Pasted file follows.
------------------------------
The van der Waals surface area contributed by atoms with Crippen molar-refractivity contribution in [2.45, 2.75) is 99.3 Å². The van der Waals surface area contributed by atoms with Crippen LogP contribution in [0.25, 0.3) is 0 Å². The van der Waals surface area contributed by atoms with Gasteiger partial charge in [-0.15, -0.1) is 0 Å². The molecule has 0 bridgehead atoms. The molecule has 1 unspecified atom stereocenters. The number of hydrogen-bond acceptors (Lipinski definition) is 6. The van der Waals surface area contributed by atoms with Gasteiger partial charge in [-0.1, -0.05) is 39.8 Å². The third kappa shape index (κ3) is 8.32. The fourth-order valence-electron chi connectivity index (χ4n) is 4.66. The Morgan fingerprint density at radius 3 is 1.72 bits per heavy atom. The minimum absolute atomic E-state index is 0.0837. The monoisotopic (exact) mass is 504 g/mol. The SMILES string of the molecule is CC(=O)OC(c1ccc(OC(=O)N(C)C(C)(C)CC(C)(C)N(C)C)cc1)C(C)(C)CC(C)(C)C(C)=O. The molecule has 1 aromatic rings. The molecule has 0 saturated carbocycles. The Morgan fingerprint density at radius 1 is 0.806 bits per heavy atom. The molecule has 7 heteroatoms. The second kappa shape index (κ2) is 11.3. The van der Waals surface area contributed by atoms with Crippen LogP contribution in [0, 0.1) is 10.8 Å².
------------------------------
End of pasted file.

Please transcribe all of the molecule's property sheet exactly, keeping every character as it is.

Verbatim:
The van der Waals surface area contributed by atoms with Crippen molar-refractivity contribution in [2.45, 2.75) is 99.3 Å². The van der Waals surface area contributed by atoms with Crippen LogP contribution in [0.25, 0.3) is 0 Å². The van der Waals surface area contributed by atoms with Gasteiger partial charge in [-0.15, -0.1) is 0 Å². The molecule has 0 bridgehead atoms. The molecule has 1 unspecified atom stereocenters. The number of hydrogen-bond acceptors (Lipinski definition) is 6. The van der Waals surface area contributed by atoms with Gasteiger partial charge in [-0.1, -0.05) is 39.8 Å². The third kappa shape index (κ3) is 8.32. The fourth-order valence-electron chi connectivity index (χ4n) is 4.66. The Morgan fingerprint density at radius 3 is 1.72 bits per heavy atom. The minimum absolute atomic E-state index is 0.0837. The monoisotopic (exact) mass is 504 g/mol. The SMILES string of the molecule is CC(=O)OC(c1ccc(OC(=O)N(C)C(C)(C)CC(C)(C)N(C)C)cc1)C(C)(C)CC(C)(C)C(C)=O. The molecule has 1 aromatic rings. The molecule has 0 saturated carbocycles. The Morgan fingerprint density at radius 1 is 0.806 bits per heavy atom. The molecule has 7 heteroatoms. The second kappa shape index (κ2) is 11.3. The van der Waals surface area contributed by atoms with Crippen LogP contribution in [0, 0.1) is 10.8 Å².